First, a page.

This ”I” (ego) which is writing is Fred Andersson, art historian and responsible for the Visual studies initiative at Åbo Akademi University. I started writing this blog in 2012 in order to inform about our activities. From now on I will write all posts in English, simply because that is the only language in which I can make myself generally understood in Finland, and not only for the Swedish-speaking population. Every year quite many exchange students from different countries take our courses in Visual studies and Art history.

To begin with I have some announcements:

  1. Åbo Akademi has given me a regular full time position as University Teacher in Visual Studies (universitetslärare i visuella studier, anställning tillsvidare), which means that Visual studies will continue here. There is a future, in spite of James Elkins (one of the founding ”fathers”) who ironically bid ”Farewell” already in 2016.
  2. The Åbo Akademi web pages and the Åbo Akademi course catalogue and registration system have been completely changed this year. In the process, much information has become unavailable for those without access to the intranet. For safety, I have created an open page with all our courses. Click the link ”Våra kurser/Our courses”. For Åbo Akademi students with access, it is possible to register directly though links to the Moodle pages.
  3. There has been an ongoing project about art criticism in Finland and Sweden. It belongs to Art history rather than Visual studies, but material from the project is now available in Swedish though the ”NAC (Nordic Art Criticism) register och statistik” link.
  4. I will probably write short postings, starting immediately. Consider this as the ”sketchpad” of Visual studies at Åbo Akademi. It is nice if someone reads it, but comments are de-activated due to massive amounts of spam.

Vi-Ser (Visual Studies Seminar) starts in Turku next week!


guerlainDrawing of guerlain_metereorites_unsharp_binary guerlain_metereorites_unsharp_binary guerlain_metereorites_binary guerlain_metereoritesIntermediary level / ämnesnivå: Vi-Ser (Visual Studies Studies Seminar) now starts! As a student, you can follow the seminar this Autumn as a 5 ECTS course called ”Content Analysis in Visual Studies” (130027.1). Content Analysis of texts and media is an etablished method of social research, and widely used in evaluations of public relations and media strategies. With the increasing importance of visual messages in media, content analysis of images has emerged as a specialized field. In this Autumn’s seminar/course, we will study how linguistic theories have contributed to content analysis, but also get an overview of how technologies for pattern recognition have made automated visual analysis possible. These issues are related both to the development of Digital Humanities and the current focus on Big Data in science.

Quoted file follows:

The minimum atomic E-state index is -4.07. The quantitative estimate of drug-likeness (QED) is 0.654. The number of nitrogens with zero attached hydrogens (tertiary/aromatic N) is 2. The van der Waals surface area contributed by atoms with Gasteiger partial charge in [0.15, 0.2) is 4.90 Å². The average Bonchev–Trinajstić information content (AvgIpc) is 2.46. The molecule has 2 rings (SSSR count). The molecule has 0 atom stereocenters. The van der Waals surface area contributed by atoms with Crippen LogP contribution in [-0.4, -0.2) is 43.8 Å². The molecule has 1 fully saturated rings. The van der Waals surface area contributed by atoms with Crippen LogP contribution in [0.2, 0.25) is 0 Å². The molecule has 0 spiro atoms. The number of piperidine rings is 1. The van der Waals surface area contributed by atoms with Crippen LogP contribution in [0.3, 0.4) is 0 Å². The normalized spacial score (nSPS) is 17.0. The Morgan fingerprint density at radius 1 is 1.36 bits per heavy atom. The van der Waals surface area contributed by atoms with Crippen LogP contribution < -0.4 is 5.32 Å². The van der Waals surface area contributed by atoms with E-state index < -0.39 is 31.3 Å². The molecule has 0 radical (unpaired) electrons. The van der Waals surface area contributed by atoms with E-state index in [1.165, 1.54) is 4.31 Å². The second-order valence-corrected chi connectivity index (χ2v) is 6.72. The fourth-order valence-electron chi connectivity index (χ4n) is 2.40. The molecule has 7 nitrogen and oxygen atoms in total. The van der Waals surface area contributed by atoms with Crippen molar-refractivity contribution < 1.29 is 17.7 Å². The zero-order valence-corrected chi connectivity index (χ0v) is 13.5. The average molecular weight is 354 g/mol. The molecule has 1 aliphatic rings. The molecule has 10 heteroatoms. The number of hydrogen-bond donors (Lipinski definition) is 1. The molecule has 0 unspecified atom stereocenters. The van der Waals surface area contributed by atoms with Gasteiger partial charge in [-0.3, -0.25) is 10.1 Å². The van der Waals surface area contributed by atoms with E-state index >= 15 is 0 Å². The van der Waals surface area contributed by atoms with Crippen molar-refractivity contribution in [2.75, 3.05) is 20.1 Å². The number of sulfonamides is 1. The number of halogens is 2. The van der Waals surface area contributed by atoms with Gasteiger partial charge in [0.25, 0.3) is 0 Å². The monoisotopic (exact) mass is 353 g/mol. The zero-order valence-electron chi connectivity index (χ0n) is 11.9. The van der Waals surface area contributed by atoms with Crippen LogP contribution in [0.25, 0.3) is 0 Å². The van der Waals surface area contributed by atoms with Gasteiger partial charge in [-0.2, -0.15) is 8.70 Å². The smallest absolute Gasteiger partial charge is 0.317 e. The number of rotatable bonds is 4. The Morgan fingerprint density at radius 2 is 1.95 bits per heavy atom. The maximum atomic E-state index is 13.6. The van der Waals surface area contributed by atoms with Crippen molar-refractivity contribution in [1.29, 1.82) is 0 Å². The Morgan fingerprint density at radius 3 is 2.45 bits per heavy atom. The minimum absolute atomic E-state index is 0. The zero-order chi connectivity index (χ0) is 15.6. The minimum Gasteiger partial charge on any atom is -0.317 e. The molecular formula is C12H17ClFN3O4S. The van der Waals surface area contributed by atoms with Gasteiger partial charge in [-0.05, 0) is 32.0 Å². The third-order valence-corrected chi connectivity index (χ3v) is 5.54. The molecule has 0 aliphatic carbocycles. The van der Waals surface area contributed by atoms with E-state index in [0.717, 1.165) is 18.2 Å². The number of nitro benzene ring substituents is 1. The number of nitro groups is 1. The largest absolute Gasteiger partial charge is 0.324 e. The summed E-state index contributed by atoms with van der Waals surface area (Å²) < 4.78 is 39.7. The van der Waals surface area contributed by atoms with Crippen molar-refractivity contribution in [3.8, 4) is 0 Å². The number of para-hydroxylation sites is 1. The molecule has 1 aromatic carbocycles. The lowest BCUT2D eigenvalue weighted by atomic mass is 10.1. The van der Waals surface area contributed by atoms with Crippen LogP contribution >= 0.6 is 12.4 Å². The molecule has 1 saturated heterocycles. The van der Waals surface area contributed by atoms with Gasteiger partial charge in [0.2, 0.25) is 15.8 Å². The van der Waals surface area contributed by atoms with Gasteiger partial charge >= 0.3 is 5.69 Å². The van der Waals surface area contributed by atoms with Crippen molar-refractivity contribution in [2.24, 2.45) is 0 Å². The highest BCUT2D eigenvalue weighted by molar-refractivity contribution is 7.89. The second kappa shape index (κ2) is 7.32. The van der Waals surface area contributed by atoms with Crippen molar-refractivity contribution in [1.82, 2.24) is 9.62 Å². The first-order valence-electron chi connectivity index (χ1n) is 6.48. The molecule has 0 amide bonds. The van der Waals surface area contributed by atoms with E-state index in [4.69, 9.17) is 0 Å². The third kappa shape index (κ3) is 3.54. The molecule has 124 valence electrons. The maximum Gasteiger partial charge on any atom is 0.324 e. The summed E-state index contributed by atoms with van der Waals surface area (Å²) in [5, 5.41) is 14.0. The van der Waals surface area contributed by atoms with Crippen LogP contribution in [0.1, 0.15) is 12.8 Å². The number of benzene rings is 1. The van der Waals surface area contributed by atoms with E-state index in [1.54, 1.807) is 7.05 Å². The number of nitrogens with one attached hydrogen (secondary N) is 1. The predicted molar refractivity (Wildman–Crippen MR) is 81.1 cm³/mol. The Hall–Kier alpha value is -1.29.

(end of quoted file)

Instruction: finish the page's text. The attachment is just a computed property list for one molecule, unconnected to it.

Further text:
Schedule for the Vi-Ser seminar / Content Analysis in Visual Studies, Autumn 2015:

Tuesday 27.10 Initial Orientation: Digital humanities and automated visual analysis. Text: Lev Manovich, “The science of culture? Social computing, digital humanities and cultural analytics” in M. T. Schaefer and K. van Es (ed.), The Datafied Society. Social Research in the Age of Big Data, Amsterdam University Press 2016, forthcoming. Download the text on Lev Manovich’s homehage, here: & ssi: articles

Tuesday 3.11 Content analysis of images in the social sciences. Text: Gillian Rose, ”Content analysis I” in id., Visual Methodologies: An Introduction to the Interpretation of Visual Materials, Sage 2001, pp. 54-69. Read the chapter at EBrary, here:

Visual Methodologies (link only works from a connection to the system)

Tuesday 10.11 Content analysis as design methodology. Text: Martin Krampen, Die Welt der Zeichen: Kommunikation mit Piktogrammen / The World of Signs: Communication by Pictographs (bi-lingual text, illustrated), Avedition 2007. A pdf of the introduction (pp 14-48) will be distributed

Tuesday 17.11 Methods for Measuring Visual Semantics. Texts: 1) Hartmut Espe, ”A Cross-Cultural Investigation of the Graphic Differential” in Journal of Psycholinguistic Research, vol. 14, no 1 (1985), pp. 97-111. 2) C. Lawrence Zitnick and Devi Parikh, ”Bringing Semantics Into Focus Using Visual Abstraction”, conference paper, IEEE conference on computer vision and pattern recognition (CVPR), 2013. Pdf:s of both papers will be distributed.

Tuesday 24.11 Automated visual analysis I. Text: Alberto del Bimbo, Visual Information Retrieval, Morgan Kaufmann Publishers 1999, pp. 1-68 (chapter 1). The book is avalaible in Alma.

Tuesday 1.12 Automated visual analysis II. Text: del Bimbo, pp. 81-131 (chs 2-3).

Tuesday 8.12 Automated visual analysis III. Text: del Bimbo, pp. 134-198 (chs 4-5).

Tuesday 15.12 Automated visual analysis IV. Text: del Bimbo, pp. 203-258 (chapter 6)


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These courses will start during MARCH 2015 in VISUAL STUDIES

posterbild_photographymareyINTERMEDIARY LEVEL:

Photography and the Moving Image (130026.1) 5p.